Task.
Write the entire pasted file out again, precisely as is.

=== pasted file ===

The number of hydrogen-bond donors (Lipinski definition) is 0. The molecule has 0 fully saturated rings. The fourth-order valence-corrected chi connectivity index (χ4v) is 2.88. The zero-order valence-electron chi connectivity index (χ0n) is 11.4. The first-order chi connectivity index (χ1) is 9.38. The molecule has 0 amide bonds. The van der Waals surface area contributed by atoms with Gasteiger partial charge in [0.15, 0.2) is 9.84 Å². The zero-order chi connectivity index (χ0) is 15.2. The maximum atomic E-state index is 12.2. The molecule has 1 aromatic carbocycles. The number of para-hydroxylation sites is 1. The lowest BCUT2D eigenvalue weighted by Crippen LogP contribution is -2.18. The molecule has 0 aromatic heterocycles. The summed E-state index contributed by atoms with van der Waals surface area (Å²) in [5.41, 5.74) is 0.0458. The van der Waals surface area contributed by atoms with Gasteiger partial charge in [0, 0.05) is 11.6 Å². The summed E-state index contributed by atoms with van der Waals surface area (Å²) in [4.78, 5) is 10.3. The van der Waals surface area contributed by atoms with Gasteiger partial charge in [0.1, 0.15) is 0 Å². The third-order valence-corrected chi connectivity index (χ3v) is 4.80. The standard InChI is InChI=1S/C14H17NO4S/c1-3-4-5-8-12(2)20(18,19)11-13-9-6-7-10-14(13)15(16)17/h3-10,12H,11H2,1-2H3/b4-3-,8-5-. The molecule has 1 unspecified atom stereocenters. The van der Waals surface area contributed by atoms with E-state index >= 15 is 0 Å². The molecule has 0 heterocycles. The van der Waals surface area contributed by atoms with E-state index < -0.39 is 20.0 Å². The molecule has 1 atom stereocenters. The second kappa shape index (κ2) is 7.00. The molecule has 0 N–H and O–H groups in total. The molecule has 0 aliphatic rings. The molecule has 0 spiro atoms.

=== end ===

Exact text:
The number of hydrogen-bond donors (Lipinski definition) is 0. The molecule has 0 fully saturated rings. The fourth-order valence-corrected chi connectivity index (χ4v) is 2.88. The zero-order valence-electron chi connectivity index (χ0n) is 11.4. The first-order chi connectivity index (χ1) is 9.38. The molecule has 0 amide bonds. The van der Waals surface area contributed by atoms with Gasteiger partial charge in [0.15, 0.2) is 9.84 Å². The zero-order chi connectivity index (χ0) is 15.2. The maximum atomic E-state index is 12.2. The molecule has 1 aromatic carbocycles. The number of para-hydroxylation sites is 1. The lowest BCUT2D eigenvalue weighted by Crippen LogP contribution is -2.18. The molecule has 0 aromatic heterocycles. The summed E-state index contributed by atoms with van der Waals surface area (Å²) in [5.41, 5.74) is 0.0458. The van der Waals surface area contributed by atoms with Gasteiger partial charge in [0, 0.05) is 11.6 Å². The summed E-state index contributed by atoms with van der Waals surface area (Å²) in [4.78, 5) is 10.3. The van der Waals surface area contributed by atoms with Gasteiger partial charge in [0.1, 0.15) is 0 Å². The third-order valence-corrected chi connectivity index (χ3v) is 4.80. The standard InChI is InChI=1S/C14H17NO4S/c1-3-4-5-8-12(2)20(18,19)11-13-9-6-7-10-14(13)15(16)17/h3-10,12H,11H2,1-2H3/b4-3-,8-5-. The molecule has 1 unspecified atom stereocenters. The van der Waals surface area contributed by atoms with E-state index >= 15 is 0 Å². The molecule has 0 heterocycles. The van der Waals surface area contributed by atoms with E-state index < -0.39 is 20.0 Å². The molecule has 1 atom stereocenters. The second kappa shape index (κ2) is 7.00. The molecule has 0 N–H and O–H groups in total. The molecule has 0 aliphatic rings. The molecule has 0 spiro atoms.